Re: Why does everyone p**s all over Purple Loosestrife?

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You sure make a whole lot of sense, Alan..............NOT!!!
Maybe you should calm down and start over from the beginning and explain exactly what the heck you are ranting about?
Cattails are weedy too. So, what's your point?

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http://www.npwrc.usgs.gov/resource/1999/loosstrf/loosstrf.htm
The fact that is killing native vegetation that has more of a beneficial impact to the wildlife of the United States.... In fact as a whole loosetrife has a very small amount of wildlife that is attracted to it. It may be pretty but it isn't something anyone should want in their yard as it is extremely aggressive with no native enemies to keep it in check. It's bad stuff.
Colleen Zone 5 Connecticut
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it takes over habitat now occupied by cat tails, which are native and home to entire ecoweb of other species. loosestrife moves in and out competes the cat tails. Ingrid
~~~~~~~~~~~~~~~~~~~~~~~~~~~~~~~~~~~~~~~~~~~~~~~~~ List Manager: Puregold Goldfish List http://puregold.aquaria.net / www.drsolo.com Solve the problem, dont waste energy finding who's to blame ~~~~~~~~~~~~~~~~~~~~~~~~~~~~~~~~~~~~~~~~~~~~~~~~ Unfortunately, I receive no money, gifts, discounts or other compensation for all the damn work I do, nor for any of the endorsements or recommendations I make.
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From http://www.dcr.state.va.us/dnh/invinfo.htm :
"Invasive alien plants typically exhibit the following characteristics:
Rapid growth and maturity Prolific seed production Highly successful seed dispersal, germination and colonization Rampant vegetative spread Ability to out-compete native species High cost to remove or control ...
An invasive plant infestation is like a slow motion explosion, which, if left unchecked, may severely alter a site's natural, economic, aesthetic, and other cultural values. Purple loosestrife (Lythrum salicaria) illustrates this effect of invasive plants. An exotic introduction to North America for ornamental uses, purple loosestrife has invaded thousands of acres of wetlands in the Northeast. The plant grows in high density and creates substrate buildup around its roots that creates a drier site and allows the plant to invade open water (Bender 2000). The resultant changes in substrate and hydrology negatively impact native wetlands and the plants and animals that inhabit these communities."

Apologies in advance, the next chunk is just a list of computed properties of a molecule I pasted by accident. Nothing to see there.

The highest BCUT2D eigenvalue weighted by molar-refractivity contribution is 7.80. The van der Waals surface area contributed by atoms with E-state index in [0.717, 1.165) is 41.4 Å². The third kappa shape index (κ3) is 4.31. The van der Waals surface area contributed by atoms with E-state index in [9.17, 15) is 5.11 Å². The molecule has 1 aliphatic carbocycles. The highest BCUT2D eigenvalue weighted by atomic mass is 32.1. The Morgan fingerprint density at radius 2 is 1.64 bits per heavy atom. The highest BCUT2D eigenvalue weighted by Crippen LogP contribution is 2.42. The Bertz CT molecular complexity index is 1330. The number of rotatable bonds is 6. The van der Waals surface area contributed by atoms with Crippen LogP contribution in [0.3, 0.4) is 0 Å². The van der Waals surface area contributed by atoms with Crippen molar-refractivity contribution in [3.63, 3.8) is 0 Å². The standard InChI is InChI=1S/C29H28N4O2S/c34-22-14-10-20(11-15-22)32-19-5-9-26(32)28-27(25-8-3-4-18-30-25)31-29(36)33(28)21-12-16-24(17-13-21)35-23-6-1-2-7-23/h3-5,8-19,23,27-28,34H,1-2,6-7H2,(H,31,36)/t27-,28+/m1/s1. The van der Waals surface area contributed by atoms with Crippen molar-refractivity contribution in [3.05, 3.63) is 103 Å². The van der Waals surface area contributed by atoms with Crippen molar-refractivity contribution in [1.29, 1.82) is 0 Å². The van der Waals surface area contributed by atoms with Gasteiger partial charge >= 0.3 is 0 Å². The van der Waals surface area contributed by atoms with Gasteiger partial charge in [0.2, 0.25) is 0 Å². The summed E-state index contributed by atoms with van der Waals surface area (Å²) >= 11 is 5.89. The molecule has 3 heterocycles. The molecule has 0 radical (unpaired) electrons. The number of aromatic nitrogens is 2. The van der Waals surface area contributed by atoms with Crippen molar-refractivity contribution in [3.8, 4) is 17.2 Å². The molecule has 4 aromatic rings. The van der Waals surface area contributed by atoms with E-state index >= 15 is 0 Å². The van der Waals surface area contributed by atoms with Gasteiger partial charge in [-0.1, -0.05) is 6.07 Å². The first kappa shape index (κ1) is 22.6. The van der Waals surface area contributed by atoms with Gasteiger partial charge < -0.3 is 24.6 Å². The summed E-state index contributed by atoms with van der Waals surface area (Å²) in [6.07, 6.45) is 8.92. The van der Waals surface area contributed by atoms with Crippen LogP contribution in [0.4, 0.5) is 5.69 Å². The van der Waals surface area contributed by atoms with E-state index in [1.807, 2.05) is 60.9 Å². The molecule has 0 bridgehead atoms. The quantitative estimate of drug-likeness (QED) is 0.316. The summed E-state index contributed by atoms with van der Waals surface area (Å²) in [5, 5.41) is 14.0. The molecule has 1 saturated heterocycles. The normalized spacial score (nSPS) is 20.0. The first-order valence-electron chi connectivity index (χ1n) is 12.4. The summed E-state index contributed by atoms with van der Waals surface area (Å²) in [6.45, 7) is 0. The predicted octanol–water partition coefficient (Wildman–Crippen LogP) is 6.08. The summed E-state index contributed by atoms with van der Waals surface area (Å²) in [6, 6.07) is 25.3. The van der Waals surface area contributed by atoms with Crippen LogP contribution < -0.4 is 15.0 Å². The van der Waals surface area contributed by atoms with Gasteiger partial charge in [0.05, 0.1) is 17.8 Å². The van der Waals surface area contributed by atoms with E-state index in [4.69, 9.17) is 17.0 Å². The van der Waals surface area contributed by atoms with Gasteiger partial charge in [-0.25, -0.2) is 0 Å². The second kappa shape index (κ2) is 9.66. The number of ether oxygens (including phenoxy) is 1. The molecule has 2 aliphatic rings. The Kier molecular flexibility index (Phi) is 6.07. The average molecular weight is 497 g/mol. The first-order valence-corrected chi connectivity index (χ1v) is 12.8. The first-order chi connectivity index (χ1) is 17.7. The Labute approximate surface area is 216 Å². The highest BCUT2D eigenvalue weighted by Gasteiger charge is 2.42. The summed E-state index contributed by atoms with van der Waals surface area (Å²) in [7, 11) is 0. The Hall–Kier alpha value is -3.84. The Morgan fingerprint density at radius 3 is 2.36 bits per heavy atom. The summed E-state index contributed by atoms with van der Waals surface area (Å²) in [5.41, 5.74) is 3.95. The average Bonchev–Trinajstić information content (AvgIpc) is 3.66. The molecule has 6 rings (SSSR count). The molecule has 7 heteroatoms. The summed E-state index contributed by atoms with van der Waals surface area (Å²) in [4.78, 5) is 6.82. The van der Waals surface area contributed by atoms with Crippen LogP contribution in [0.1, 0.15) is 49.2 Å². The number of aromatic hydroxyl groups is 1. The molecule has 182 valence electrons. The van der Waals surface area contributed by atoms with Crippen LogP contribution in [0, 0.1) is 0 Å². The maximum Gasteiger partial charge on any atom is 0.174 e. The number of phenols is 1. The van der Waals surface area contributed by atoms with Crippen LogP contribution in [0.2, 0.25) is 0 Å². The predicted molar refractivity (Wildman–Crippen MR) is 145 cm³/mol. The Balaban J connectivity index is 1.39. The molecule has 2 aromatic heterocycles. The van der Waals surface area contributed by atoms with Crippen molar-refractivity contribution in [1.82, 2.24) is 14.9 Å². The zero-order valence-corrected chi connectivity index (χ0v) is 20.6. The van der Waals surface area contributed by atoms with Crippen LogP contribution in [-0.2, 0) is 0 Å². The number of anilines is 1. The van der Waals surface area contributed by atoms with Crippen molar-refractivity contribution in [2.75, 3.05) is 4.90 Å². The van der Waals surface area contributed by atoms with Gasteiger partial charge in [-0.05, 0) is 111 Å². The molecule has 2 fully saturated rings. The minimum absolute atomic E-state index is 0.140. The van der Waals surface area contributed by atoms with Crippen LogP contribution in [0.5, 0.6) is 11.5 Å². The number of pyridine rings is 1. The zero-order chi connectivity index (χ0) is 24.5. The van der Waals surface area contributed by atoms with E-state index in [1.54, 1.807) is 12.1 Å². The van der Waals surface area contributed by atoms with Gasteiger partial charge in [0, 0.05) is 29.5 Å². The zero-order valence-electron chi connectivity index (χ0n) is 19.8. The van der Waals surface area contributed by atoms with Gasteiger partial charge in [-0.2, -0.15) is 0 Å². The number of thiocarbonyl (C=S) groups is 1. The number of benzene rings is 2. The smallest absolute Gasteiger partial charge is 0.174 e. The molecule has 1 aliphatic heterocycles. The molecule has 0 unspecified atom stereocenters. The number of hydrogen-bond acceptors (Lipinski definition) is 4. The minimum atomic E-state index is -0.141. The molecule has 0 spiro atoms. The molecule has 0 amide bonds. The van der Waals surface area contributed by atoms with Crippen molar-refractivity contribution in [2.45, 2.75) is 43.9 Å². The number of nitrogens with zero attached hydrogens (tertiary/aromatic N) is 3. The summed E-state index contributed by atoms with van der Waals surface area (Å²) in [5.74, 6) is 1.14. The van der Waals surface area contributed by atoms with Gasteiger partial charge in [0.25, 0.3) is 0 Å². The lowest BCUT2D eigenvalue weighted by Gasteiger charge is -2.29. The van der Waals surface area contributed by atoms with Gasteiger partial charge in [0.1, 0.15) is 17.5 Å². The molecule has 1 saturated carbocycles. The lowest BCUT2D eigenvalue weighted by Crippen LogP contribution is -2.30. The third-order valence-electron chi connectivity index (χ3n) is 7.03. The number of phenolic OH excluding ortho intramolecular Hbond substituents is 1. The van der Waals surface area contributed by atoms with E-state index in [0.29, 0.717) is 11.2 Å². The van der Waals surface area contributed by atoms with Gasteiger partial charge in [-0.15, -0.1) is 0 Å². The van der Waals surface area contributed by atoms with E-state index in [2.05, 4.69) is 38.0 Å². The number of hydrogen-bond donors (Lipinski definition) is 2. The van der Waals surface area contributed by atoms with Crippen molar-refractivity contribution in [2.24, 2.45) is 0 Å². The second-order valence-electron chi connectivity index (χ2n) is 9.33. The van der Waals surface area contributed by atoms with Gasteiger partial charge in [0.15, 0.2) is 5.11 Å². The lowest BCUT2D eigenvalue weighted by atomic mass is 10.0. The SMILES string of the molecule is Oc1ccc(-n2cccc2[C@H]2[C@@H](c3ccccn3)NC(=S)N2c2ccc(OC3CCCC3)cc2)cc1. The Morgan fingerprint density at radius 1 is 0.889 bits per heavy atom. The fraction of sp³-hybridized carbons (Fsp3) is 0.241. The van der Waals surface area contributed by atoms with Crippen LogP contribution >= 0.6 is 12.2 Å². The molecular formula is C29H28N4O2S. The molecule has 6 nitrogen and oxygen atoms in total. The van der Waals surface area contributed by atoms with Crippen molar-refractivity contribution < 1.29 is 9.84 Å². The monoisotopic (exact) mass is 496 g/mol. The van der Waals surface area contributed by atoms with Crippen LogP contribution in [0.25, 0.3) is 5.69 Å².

Very few things will piss off a naturalist faster than an introduced species that alters wetlands.
Dave
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soooo true!!! Colleen Zone 5 Connecticut
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I live in upstate NY within a mile of a beautiful marsh. Where my local and state governments are engaged in an active [and, fortunately, successful] effort to remove the purple loostrife. Which crowds out the native plants; which reduces the biodiversity, food, and habitat for the native animal / insect species; which sort of screws all to hell the concept of wetlands, y'know? In their native habitat, most invasive plants are subject to natural ecological controls . . . there's something that eats it or competes with it. The problem comes when you introduce such a species to a non-native habitat . . . then it is likely to crowd out something[s] else which are crucial to the local food chain; without, mind you, providing adequate replacement.
Chris Owens
Alan Watkins wrote:

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I suppose it's just a different brand of ecology but beekeepers love it because in time of drought or very dry weather it is one of the few plants available to the hive. A question of balance, I guess, and one where beekeepers probably don't figure much.
I repeat: people are more destructive and invasive than any plant.
Kind regards, Alan M. Watkins

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<snip>

few
one
Don't forget that bees were introduced in North America from Europe! They aren't native either!
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Don't forget that most of us were introduced in North America from Europe! We aren't native either. My wife is 3/16's native.
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Don't forget the natives aren't native either!
http://www.cdi.org/russia/johnson/7265-12.cfm
"As elusive as the Cheshire Cat, the first people to arrive in the Americas have seemed to appear and vanish with each new twist in the archaeological record. The latest disappearing act takes place in the journal Science, where new evidence casts another shadow over a once-cherished idea: that Asian big-game hunters crossed the Bering land bridge between Siberia and Alaska to give rise to the Clovis people, considered the first Americans. New dating results show that a crucial Siberian site, thought to be a way station on the Bering road, was not occupied until after the Clovis had begun killing mammoths in North America."